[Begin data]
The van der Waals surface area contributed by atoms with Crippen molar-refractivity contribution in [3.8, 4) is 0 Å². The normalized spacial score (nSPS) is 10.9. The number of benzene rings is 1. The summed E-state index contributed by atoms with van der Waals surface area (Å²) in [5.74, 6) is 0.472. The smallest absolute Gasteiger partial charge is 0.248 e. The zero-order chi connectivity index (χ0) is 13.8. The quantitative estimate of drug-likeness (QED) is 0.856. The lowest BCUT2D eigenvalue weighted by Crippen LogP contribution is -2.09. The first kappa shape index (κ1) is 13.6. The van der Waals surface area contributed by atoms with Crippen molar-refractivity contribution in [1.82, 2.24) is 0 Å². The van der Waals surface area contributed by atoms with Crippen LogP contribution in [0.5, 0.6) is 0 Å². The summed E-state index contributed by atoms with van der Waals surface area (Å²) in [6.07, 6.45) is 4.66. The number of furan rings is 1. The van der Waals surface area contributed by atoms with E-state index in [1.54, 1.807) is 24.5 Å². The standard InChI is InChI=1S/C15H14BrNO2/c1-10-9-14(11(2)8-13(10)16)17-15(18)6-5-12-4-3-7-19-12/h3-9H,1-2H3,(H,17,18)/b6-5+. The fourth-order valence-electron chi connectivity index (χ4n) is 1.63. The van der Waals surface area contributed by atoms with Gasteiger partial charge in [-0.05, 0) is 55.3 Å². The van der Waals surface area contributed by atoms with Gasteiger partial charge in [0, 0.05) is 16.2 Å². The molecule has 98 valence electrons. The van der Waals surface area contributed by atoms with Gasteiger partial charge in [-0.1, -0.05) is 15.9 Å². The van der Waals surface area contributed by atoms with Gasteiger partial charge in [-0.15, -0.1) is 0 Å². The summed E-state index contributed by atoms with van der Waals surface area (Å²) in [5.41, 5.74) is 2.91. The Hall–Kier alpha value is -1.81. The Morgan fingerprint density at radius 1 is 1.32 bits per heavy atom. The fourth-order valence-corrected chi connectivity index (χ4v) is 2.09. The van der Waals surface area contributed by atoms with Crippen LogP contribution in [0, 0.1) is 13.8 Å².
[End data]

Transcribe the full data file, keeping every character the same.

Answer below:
The van der Waals surface area contributed by atoms with Crippen molar-refractivity contribution in [3.8, 4) is 0 Å². The normalized spacial score (nSPS) is 10.9. The number of benzene rings is 1. The summed E-state index contributed by atoms with van der Waals surface area (Å²) in [5.74, 6) is 0.472. The smallest absolute Gasteiger partial charge is 0.248 e. The zero-order chi connectivity index (χ0) is 13.8. The quantitative estimate of drug-likeness (QED) is 0.856. The lowest BCUT2D eigenvalue weighted by Crippen LogP contribution is -2.09. The first kappa shape index (κ1) is 13.6. The van der Waals surface area contributed by atoms with Crippen molar-refractivity contribution in [1.82, 2.24) is 0 Å². The van der Waals surface area contributed by atoms with Crippen LogP contribution in [0.5, 0.6) is 0 Å². The summed E-state index contributed by atoms with van der Waals surface area (Å²) in [6.07, 6.45) is 4.66. The number of furan rings is 1. The van der Waals surface area contributed by atoms with E-state index in [1.54, 1.807) is 24.5 Å². The standard InChI is InChI=1S/C15H14BrNO2/c1-10-9-14(11(2)8-13(10)16)17-15(18)6-5-12-4-3-7-19-12/h3-9H,1-2H3,(H,17,18)/b6-5+. The fourth-order valence-electron chi connectivity index (χ4n) is 1.63. The van der Waals surface area contributed by atoms with Gasteiger partial charge in [-0.05, 0) is 55.3 Å². The van der Waals surface area contributed by atoms with Gasteiger partial charge in [0, 0.05) is 16.2 Å². The molecule has 98 valence electrons. The van der Waals surface area contributed by atoms with Gasteiger partial charge in [-0.1, -0.05) is 15.9 Å². The van der Waals surface area contributed by atoms with Gasteiger partial charge in [-0.15, -0.1) is 0 Å². The summed E-state index contributed by atoms with van der Waals surface area (Å²) in [5.41, 5.74) is 2.91. The Hall–Kier alpha value is -1.81. The Morgan fingerprint density at radius 1 is 1.32 bits per heavy atom. The fourth-order valence-corrected chi connectivity index (χ4v) is 2.09. The van der Waals surface area contributed by atoms with Crippen LogP contribution in [0, 0.1) is 13.8 Å².